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- The challenge of wine tasting, from casual observer to Master Sommelier
Thu, Feb 20, 2014 09:52 PM
If you like wine, you might like the movie Somm. I recently
enjoyed watching the story about a few guys preparing for the
Master Sommelier test, arguably one of the hardest tests to pass.
Only slightly more than 200 people worldwide have reached the level
of wine expertise necessary to carry this title, issued by the
Court of Master Sommeliers.
To become a Master Sommelier, one has to pass four levels of
The first level requires more than just basic knowledge of wine
and wine service. It requires familiarity with specific
geographical origins of wines, typical flavor characteristics of
most grapes used in wine making as well as the flaws, and enough
restaurant experience to be proficient in general wine etiquette as
well as matching wine with food.
Once you've passed the first level, you can go for level two,
which (if passed) comes with the title Certified Sommelier. This
level test is much more rigorous and includes a practical part.
Passing level three with a good enough score is the requirement to
be invited to the ultimate test: the Master Sommelier exam, by
For most of us wine lovers it takes way too much professional
commitment to even get started, but it makes for a good movie to
watch. The guys go through all the wine tasting rituals.
There is another organization certifying wine expertise: The
Society of Wine Educators. Here the basic test is more knowledge
based and less practical. The test again requires extensive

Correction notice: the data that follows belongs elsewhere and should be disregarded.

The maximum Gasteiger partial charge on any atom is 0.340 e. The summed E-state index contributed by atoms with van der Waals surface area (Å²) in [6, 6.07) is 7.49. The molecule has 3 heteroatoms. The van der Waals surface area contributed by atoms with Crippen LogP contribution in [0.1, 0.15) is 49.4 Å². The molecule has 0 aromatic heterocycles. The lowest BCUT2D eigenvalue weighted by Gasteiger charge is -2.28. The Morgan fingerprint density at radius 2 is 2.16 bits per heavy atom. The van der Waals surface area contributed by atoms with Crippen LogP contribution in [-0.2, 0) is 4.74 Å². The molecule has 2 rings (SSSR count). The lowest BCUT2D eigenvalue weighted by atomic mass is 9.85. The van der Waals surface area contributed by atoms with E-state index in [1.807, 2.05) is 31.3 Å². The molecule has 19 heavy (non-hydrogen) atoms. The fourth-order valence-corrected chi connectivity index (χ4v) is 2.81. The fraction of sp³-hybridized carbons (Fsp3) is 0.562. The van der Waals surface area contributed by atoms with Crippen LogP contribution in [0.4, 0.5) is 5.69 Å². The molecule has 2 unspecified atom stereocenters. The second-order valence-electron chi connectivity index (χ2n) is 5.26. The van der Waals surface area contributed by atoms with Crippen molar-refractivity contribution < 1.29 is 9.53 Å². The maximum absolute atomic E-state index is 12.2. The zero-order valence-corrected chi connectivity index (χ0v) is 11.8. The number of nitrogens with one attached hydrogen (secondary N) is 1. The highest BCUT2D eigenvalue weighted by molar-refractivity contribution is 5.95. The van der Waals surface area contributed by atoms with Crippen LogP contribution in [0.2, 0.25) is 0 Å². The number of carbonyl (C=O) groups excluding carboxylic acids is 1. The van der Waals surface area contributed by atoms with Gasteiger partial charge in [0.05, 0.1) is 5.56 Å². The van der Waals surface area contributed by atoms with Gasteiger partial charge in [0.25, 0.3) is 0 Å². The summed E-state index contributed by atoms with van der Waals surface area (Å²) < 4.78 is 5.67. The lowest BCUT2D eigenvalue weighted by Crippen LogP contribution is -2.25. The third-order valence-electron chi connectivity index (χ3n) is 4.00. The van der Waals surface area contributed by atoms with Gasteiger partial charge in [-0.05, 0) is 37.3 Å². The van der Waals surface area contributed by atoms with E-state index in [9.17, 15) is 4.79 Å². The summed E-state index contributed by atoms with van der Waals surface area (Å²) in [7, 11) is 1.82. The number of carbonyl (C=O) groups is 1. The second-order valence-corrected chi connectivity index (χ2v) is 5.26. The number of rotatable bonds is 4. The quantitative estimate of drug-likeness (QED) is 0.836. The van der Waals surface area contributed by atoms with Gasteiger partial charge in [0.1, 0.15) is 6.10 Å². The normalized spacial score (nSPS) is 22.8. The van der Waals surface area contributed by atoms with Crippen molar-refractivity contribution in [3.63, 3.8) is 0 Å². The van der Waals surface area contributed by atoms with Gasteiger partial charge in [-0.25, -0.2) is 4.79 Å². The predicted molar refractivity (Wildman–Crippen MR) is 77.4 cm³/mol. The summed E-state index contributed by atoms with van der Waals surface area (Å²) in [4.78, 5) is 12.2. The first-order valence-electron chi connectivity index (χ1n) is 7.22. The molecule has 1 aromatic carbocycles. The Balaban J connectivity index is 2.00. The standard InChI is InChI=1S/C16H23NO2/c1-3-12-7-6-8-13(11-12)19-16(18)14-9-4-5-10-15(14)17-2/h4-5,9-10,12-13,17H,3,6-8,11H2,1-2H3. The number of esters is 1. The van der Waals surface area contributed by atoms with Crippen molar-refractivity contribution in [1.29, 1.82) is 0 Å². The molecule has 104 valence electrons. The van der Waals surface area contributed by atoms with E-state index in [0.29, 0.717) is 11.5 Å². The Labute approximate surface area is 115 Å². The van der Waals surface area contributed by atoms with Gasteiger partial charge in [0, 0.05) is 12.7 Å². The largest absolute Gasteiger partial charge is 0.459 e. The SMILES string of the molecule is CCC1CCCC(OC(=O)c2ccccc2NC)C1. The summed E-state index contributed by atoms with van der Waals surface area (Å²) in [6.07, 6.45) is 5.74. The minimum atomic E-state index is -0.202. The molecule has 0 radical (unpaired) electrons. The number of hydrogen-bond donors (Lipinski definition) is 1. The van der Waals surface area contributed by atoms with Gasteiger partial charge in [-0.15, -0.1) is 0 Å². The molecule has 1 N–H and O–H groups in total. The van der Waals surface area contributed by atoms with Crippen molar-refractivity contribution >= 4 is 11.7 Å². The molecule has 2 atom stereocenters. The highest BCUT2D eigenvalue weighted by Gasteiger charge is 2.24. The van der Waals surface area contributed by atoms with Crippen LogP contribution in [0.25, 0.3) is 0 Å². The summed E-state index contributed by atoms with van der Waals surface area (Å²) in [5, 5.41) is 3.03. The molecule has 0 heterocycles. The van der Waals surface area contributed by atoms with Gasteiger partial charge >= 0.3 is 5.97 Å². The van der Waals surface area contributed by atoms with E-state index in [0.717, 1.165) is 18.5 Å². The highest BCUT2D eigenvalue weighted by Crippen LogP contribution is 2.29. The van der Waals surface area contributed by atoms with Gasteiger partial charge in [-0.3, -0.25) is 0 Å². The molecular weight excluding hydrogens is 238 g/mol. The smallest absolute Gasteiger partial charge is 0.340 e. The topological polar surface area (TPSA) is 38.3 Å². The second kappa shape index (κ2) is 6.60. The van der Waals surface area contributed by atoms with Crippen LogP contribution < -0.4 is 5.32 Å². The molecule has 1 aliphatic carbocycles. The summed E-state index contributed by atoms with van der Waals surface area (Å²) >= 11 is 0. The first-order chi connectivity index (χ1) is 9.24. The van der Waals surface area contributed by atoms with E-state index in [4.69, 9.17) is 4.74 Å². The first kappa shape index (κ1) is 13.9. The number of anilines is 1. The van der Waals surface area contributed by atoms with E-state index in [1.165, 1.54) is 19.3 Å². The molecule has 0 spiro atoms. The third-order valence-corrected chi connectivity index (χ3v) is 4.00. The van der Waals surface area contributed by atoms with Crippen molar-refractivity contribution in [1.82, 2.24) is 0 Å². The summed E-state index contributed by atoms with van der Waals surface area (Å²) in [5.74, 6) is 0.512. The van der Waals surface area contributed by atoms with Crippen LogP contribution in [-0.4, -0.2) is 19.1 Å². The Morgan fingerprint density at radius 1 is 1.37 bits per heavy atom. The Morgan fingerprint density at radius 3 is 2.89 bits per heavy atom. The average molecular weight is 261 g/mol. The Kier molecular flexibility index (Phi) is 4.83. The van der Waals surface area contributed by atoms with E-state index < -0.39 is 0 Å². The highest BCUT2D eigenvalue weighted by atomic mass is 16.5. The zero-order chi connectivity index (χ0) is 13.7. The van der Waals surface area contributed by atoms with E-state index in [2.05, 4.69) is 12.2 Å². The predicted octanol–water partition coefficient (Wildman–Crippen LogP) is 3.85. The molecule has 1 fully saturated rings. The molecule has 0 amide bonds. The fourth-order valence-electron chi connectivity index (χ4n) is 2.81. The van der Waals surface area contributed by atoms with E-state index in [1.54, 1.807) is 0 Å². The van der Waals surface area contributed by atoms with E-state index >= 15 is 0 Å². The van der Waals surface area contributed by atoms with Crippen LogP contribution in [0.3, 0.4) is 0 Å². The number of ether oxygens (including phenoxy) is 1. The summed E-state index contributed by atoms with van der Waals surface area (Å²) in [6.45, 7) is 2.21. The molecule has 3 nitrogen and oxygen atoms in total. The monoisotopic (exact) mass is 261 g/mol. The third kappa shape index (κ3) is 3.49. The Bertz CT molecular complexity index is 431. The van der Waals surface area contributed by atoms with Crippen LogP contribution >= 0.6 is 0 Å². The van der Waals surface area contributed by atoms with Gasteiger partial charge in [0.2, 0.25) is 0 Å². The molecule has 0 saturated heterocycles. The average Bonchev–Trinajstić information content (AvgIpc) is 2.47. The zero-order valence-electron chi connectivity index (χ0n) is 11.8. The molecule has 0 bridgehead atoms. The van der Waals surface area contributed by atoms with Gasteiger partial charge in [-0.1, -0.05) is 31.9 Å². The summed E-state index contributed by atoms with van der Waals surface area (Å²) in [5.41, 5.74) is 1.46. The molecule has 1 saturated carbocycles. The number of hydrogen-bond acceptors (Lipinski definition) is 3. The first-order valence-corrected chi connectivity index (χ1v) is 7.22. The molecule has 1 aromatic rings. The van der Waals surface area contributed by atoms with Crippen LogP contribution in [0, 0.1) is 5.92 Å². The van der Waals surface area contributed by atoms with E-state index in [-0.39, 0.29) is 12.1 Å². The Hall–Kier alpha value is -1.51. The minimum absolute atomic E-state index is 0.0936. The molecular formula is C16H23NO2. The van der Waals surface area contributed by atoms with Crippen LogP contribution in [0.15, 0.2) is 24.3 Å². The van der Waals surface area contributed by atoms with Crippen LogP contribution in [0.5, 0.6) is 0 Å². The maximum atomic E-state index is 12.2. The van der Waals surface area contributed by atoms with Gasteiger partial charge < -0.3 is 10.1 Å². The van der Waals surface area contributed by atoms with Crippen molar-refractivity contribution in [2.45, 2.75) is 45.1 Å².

knowledge of grapes, their typical flavor profile, their origin
with geographical, even geological situations, all aspects of wine
making from vineyard locations to winery practices. One of the
hardest parts is identifying minute flaws in wine, which most
people do not even notice. Such flawed bottles are often consumed,
but usually only once as most people blame that bad bottle on bad
wine and buy a different wine next time, explaining why wineries
have such a big interest in educating people about wine.
Passing the first level from this organization makes you a
Certified Specialist of Wine, which entitles you to add a 'CSW' to
your business card. Level two again is for the really dedicated
wine professional, an even harder and more detailed test including
blind tastings. There is no study guide, just practice your wine
tasting and try to pass!
Even if you are not poised for a wine exam, tasting wine is a lot
of fun. It doesn't necessarily have to be what we call a "blind
tasting" where the taster does not know which wine is poured and
tries to guess the wine, from grape and region to specific wineries
Even when knowing which wine is in the glass, it can be
challenging to come up with good descriptions and assessments, but
it's always fun especially in a group trying different wines
together and discussing the flavors. And each person will probably
come up with different associations, which can lead to good-humored
and cheerful arguments with plenty of fun.